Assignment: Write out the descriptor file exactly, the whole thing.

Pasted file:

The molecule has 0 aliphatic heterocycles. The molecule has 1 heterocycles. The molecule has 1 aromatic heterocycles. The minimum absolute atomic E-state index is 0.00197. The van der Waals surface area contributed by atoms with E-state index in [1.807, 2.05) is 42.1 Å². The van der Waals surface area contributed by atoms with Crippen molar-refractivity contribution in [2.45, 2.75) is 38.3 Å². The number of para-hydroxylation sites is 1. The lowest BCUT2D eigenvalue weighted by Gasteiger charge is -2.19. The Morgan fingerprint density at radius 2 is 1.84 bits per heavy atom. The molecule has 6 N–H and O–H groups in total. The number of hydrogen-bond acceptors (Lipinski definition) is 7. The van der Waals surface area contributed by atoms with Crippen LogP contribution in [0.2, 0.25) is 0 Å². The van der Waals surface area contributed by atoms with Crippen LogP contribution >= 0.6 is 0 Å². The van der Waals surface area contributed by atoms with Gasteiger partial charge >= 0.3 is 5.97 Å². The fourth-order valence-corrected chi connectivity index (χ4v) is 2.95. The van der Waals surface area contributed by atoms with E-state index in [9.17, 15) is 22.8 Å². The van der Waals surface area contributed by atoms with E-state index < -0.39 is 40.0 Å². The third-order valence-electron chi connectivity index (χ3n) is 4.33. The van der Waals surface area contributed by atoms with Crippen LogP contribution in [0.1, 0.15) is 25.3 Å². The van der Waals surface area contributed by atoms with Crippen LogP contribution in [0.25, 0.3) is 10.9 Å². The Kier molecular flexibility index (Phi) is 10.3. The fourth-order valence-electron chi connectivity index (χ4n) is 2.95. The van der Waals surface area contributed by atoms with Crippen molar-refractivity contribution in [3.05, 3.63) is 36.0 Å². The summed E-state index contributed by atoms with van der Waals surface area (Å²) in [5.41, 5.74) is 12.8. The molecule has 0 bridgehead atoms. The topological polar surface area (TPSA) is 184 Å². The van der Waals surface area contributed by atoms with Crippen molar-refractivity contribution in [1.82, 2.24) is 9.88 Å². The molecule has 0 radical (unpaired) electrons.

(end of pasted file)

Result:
The molecule has 0 aliphatic heterocycles. The molecule has 1 heterocycles. The molecule has 1 aromatic heterocycles. The minimum absolute atomic E-state index is 0.00197. The van der Waals surface area contributed by atoms with E-state index in [1.807, 2.05) is 42.1 Å². The van der Waals surface area contributed by atoms with Crippen molar-refractivity contribution in [2.45, 2.75) is 38.3 Å². The number of para-hydroxylation sites is 1. The lowest BCUT2D eigenvalue weighted by Gasteiger charge is -2.19. The Morgan fingerprint density at radius 2 is 1.84 bits per heavy atom. The molecule has 6 N–H and O–H groups in total. The number of hydrogen-bond acceptors (Lipinski definition) is 7. The van der Waals surface area contributed by atoms with Crippen LogP contribution in [0.2, 0.25) is 0 Å². The van der Waals surface area contributed by atoms with Crippen LogP contribution >= 0.6 is 0 Å². The van der Waals surface area contributed by atoms with Gasteiger partial charge >= 0.3 is 5.97 Å². The fourth-order valence-corrected chi connectivity index (χ4v) is 2.95. The van der Waals surface area contributed by atoms with E-state index in [9.17, 15) is 22.8 Å². The van der Waals surface area contributed by atoms with E-state index < -0.39 is 40.0 Å². The third-order valence-electron chi connectivity index (χ3n) is 4.33. The van der Waals surface area contributed by atoms with Crippen LogP contribution in [0.1, 0.15) is 25.3 Å². The van der Waals surface area contributed by atoms with Crippen LogP contribution in [0.25, 0.3) is 10.9 Å². The Kier molecular flexibility index (Phi) is 10.3. The fourth-order valence-electron chi connectivity index (χ4n) is 2.95. The van der Waals surface area contributed by atoms with Crippen molar-refractivity contribution in [3.05, 3.63) is 36.0 Å². The summed E-state index contributed by atoms with van der Waals surface area (Å²) in [5.41, 5.74) is 12.8. The molecule has 0 bridgehead atoms. The topological polar surface area (TPSA) is 184 Å². The van der Waals surface area contributed by atoms with Crippen molar-refractivity contribution in [1.82, 2.24) is 9.88 Å². The molecule has 0 radical (unpaired) electrons.